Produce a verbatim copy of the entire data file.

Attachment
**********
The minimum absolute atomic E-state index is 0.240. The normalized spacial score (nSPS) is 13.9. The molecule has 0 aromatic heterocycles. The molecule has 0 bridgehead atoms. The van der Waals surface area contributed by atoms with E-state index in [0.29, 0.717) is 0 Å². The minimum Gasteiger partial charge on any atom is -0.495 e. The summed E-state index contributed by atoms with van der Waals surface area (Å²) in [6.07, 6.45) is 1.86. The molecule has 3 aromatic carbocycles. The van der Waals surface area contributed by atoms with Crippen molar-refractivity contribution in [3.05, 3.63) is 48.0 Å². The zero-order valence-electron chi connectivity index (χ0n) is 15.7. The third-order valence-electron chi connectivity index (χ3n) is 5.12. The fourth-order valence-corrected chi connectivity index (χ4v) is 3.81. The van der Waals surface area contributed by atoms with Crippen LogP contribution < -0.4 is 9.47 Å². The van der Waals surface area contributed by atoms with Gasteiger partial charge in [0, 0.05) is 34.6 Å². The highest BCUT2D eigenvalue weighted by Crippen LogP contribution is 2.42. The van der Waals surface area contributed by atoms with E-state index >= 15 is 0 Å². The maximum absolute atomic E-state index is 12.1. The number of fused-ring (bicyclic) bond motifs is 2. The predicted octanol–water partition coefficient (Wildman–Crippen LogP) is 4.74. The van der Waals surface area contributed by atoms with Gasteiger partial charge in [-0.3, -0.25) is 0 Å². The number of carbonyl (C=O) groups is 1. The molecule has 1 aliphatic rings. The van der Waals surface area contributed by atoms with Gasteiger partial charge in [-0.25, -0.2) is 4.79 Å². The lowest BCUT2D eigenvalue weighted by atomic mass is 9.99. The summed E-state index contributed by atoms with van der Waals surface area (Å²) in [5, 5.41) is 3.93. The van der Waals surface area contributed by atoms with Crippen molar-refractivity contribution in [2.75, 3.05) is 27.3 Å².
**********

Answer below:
The minimum absolute atomic E-state index is 0.240. The normalized spacial score (nSPS) is 13.9. The molecule has 0 aromatic heterocycles. The molecule has 0 bridgehead atoms. The van der Waals surface area contributed by atoms with E-state index in [0.29, 0.717) is 0 Å². The minimum Gasteiger partial charge on any atom is -0.495 e. The summed E-state index contributed by atoms with van der Waals surface area (Å²) in [6.07, 6.45) is 1.86. The molecule has 3 aromatic carbocycles. The van der Waals surface area contributed by atoms with Crippen molar-refractivity contribution in [3.05, 3.63) is 48.0 Å². The zero-order valence-electron chi connectivity index (χ0n) is 15.7. The third-order valence-electron chi connectivity index (χ3n) is 5.12. The fourth-order valence-corrected chi connectivity index (χ4v) is 3.81. The van der Waals surface area contributed by atoms with Crippen LogP contribution < -0.4 is 9.47 Å². The van der Waals surface area contributed by atoms with Gasteiger partial charge in [0, 0.05) is 34.6 Å². The highest BCUT2D eigenvalue weighted by Crippen LogP contribution is 2.42. The van der Waals surface area contributed by atoms with E-state index >= 15 is 0 Å². The maximum absolute atomic E-state index is 12.1. The number of fused-ring (bicyclic) bond motifs is 2. The predicted octanol–water partition coefficient (Wildman–Crippen LogP) is 4.74. The van der Waals surface area contributed by atoms with Gasteiger partial charge in [-0.3, -0.25) is 0 Å². The number of carbonyl (C=O) groups is 1. The molecule has 1 aliphatic rings. The van der Waals surface area contributed by atoms with Gasteiger partial charge in [-0.25, -0.2) is 4.79 Å². The lowest BCUT2D eigenvalue weighted by atomic mass is 9.99. The summed E-state index contributed by atoms with van der Waals surface area (Å²) in [5, 5.41) is 3.93. The van der Waals surface area contributed by atoms with Crippen molar-refractivity contribution in [2.75, 3.05) is 27.3 Å².